I have to admit, wearing two hats at this conference was hard.  The compassion and love these colleagues feel was tangible, and they have to be able to turn it off and let loose or they would never enjoy life.  On Friday night they were all sharing therapy ideas around copious bottles of wine, and I had to slip away.  I felt glad they could escape the pressure they feel to do right by their clients with this challenging disorder, but I also felt jealous they could turn it off...if only for a moment.  

Having a daughter with it leaves no such luxury.  I cried heavy tears that night.


Isn't that the million dollar question?  Usually at professional conferences, the speaker will talk about their treatment approach.  What they do and why it is successful.  You are talked at, occasionally invited to participate, and then sent home with an informational packet.  

This was WAAAAY different.

We had access to all the current treatment approaches: 
PROMPT, KAUFMAN, SpeechEZ, ReST, DTTC.....you name it, we learned it, and if you think I'm blowing smoke, I can tell you that five of the programs agreed to produce an overview CD just for CASANA's bootcamp and also agreed to answer questions gathered from the participants!  I'm telling you, CASANA covered their bases and made sure if they endorse an "expert" you are truly an "expert."

However, we didn't just learn the approaches.  We had to analyze each approach.  I can tell you one thing though.  All these approaches had a common thread of incorporating principles of motor learning theory.  As for the research?  Well, that's still up for debate; however, I can say we read a 2014 review and the method that has the most evidence but is probably the least well known is DTTC. Does that mean the other approaches aren't valid?  No! We concluded a lot of the approaches could be contributed to the fact that the SLP was simply just an amazing SLP, or that there just isn't enough research to prove this or that method has worked with a large population.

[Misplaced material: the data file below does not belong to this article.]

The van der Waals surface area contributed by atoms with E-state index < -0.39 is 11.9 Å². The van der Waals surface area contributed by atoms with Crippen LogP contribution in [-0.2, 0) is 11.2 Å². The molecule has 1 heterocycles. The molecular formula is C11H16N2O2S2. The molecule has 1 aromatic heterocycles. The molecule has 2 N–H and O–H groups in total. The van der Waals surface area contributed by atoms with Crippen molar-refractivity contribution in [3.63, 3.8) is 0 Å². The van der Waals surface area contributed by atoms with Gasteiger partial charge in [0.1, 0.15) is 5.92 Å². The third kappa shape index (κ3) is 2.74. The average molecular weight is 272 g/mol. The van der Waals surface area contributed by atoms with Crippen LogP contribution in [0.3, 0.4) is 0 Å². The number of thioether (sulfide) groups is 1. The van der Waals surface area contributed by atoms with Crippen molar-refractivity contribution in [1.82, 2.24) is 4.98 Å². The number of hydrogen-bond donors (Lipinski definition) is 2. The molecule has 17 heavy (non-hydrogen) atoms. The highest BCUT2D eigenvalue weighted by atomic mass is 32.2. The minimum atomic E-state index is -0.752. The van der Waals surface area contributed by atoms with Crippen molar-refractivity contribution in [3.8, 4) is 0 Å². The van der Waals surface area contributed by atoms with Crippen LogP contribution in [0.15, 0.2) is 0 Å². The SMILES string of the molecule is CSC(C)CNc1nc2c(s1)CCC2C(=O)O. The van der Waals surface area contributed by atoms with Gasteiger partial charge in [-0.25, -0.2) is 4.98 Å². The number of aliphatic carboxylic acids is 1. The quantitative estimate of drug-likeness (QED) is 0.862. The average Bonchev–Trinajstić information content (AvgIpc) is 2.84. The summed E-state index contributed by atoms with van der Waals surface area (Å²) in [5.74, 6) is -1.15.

Research for speech disorders is incredibly difficult to do, primarily tied into cost.  Sharon Gretz recognized this and that's why CASANA is big on research.  Donations and money through walks help fund research.  This is another reason I have so much respect for CASANA.  Honestly, if we don't have evidence based practice in the treatment of apraxia, how can we be sure this method or that method is sound??  In addition, though one method may work for one child, will the same work for another?  The answer?  We just don't know!  We need research! 


What now?  Another million dollar question.  Sharon Gretz minced no words. 

 "Well, you are nothing." 

We all laughed a nervous laugh. What do you mean we are "nothing?"  

We learned we had to complete a case study that satisfied our instructors. We were told to be prepared to get it back.  They have had two previous cohorts and no one had ever turned in the perfect case study.  We were told they were investing in us.  From now on, we were their colleagues.  If we have a question, they will help us with the answer.  

Say what?

Yep...these busy, in demand apraxia experts are invested in us....and the kids we treat.  They  love kids with apraxia that much; however, we have to prove our worth.  They can't endorse us and not be 100% confident we are doing right by these kids.  That's why we should all expect our case study back again, and again, and again.   

In the back was Sharon and Kathy.  I couldn't ever help but think of them.  They had been burned by too many "experts" saying they would help their child; and here they stood, an advocate for those who are standing in their shoes.  

I was proud and honored to be here.  I'll complete my case study and know I earned it.  I will forever be committed to CAS, and I will never forget my experience at this "bootcamp."